You can also encourage them to touch foods with their fingers and to their faces to get more used to them without the scary factor of having to put them into their mouths.
Why won’t my picky eaters eat meat?
The texture of meat can take a while for kids to master and some just don’t love it. It’s normal for a toddler to not love meat and there are plenty of other ways to get similar nutrients. That doesn’t necessarily make them picky eaters!
What should I do if my toddler only wants snacks?
If you have kids who beg for snacks and seem to just prefer snack foods, you’re not alone! But if it’s bothering you, remember that you can set the kids up to eat more nutrient-dense foods by buying more of the foods you want them to eat.
It may seem scary to do that, but you are in charge of the food that comes into your house so you get to make those decisions. Really! And kids are remarkably great at adjusting if we allow them time and compassion.
How can I worry less about what and how much my kids are eating?
I hope that everything above in this post can help with that, but you should also know that there’s a really large range of normal caloric intake for kids. And there’s no way to know what’s exactly right for your child without trusting their hunger. Which is hard when it seems to us like they aren’t eating the “right” amount or the “right” foods.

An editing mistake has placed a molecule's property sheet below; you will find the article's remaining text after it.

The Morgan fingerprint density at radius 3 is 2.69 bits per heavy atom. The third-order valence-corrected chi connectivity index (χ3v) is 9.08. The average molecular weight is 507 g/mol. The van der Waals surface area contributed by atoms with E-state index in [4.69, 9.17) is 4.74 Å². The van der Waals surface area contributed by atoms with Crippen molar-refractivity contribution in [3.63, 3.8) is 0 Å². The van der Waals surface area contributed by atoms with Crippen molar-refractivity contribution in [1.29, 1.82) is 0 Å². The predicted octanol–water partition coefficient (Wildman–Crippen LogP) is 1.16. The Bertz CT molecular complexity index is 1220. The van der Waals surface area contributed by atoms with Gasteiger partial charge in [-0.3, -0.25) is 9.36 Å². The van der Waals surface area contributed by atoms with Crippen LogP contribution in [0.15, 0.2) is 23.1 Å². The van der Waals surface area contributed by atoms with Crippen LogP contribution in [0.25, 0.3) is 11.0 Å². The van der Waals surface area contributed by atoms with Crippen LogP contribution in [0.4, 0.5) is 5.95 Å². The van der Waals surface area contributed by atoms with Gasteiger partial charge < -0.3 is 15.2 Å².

I urge you to take a step back and look big picture. This developmental stage is challenging but it’s just a phase.
What’s the best diet for picky eaters?
I am a big proponent of making and serving your kids the food you want them to eat, but also including 1-2 foods they usually like in each meal so they always have something they like enough to eat. I would encourage you to not just serve them the foods they want as that can make picky eating worse.
TIP: If there’s a medical condition related to diet, consult with your care provider.
If you want to read more on picky eaters, I have a collection of books that are approachable for the average person and really great tools to have in your arsenal.
Finally, Remember: This is a Phase
And it will pass. Most kids come out of the worst of it around 6 years old. Which may sound like a lifetime when you’re in the thick of it, but as you probably already know, time goes so quickly when raising kids!